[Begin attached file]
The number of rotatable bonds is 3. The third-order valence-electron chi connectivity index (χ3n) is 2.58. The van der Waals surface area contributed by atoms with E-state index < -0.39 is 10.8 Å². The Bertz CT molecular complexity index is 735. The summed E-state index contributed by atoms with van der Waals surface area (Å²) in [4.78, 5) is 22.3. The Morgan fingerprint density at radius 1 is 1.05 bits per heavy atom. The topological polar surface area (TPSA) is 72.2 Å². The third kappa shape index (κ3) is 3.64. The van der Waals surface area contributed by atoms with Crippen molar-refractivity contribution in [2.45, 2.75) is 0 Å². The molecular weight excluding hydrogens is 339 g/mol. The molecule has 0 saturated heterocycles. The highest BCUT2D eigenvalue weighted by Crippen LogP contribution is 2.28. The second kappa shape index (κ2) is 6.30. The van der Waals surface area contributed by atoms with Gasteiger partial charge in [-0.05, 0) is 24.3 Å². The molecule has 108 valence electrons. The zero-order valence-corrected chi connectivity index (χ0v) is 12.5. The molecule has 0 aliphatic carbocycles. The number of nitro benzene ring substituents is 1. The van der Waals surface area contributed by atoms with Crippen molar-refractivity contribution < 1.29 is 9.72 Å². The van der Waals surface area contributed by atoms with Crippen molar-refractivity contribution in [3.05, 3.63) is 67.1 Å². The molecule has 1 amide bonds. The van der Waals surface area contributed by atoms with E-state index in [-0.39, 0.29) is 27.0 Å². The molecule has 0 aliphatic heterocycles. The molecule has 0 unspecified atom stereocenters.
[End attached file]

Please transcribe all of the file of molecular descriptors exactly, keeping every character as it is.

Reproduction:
The number of rotatable bonds is 3. The third-order valence-electron chi connectivity index (χ3n) is 2.58. The van der Waals surface area contributed by atoms with E-state index < -0.39 is 10.8 Å². The Bertz CT molecular complexity index is 735. The summed E-state index contributed by atoms with van der Waals surface area (Å²) in [4.78, 5) is 22.3. The Morgan fingerprint density at radius 1 is 1.05 bits per heavy atom. The topological polar surface area (TPSA) is 72.2 Å². The third kappa shape index (κ3) is 3.64. The van der Waals surface area contributed by atoms with Crippen molar-refractivity contribution in [2.45, 2.75) is 0 Å². The molecular weight excluding hydrogens is 339 g/mol. The molecule has 0 saturated heterocycles. The highest BCUT2D eigenvalue weighted by Crippen LogP contribution is 2.28. The second kappa shape index (κ2) is 6.30. The van der Waals surface area contributed by atoms with Gasteiger partial charge in [-0.05, 0) is 24.3 Å². The molecule has 108 valence electrons. The zero-order valence-corrected chi connectivity index (χ0v) is 12.5. The molecule has 0 aliphatic carbocycles. The number of nitro benzene ring substituents is 1. The van der Waals surface area contributed by atoms with Crippen molar-refractivity contribution < 1.29 is 9.72 Å². The van der Waals surface area contributed by atoms with Crippen molar-refractivity contribution in [3.05, 3.63) is 67.1 Å². The molecule has 1 amide bonds. The van der Waals surface area contributed by atoms with E-state index in [-0.39, 0.29) is 27.0 Å². The molecule has 0 aliphatic heterocycles. The molecule has 0 unspecified atom stereocenters.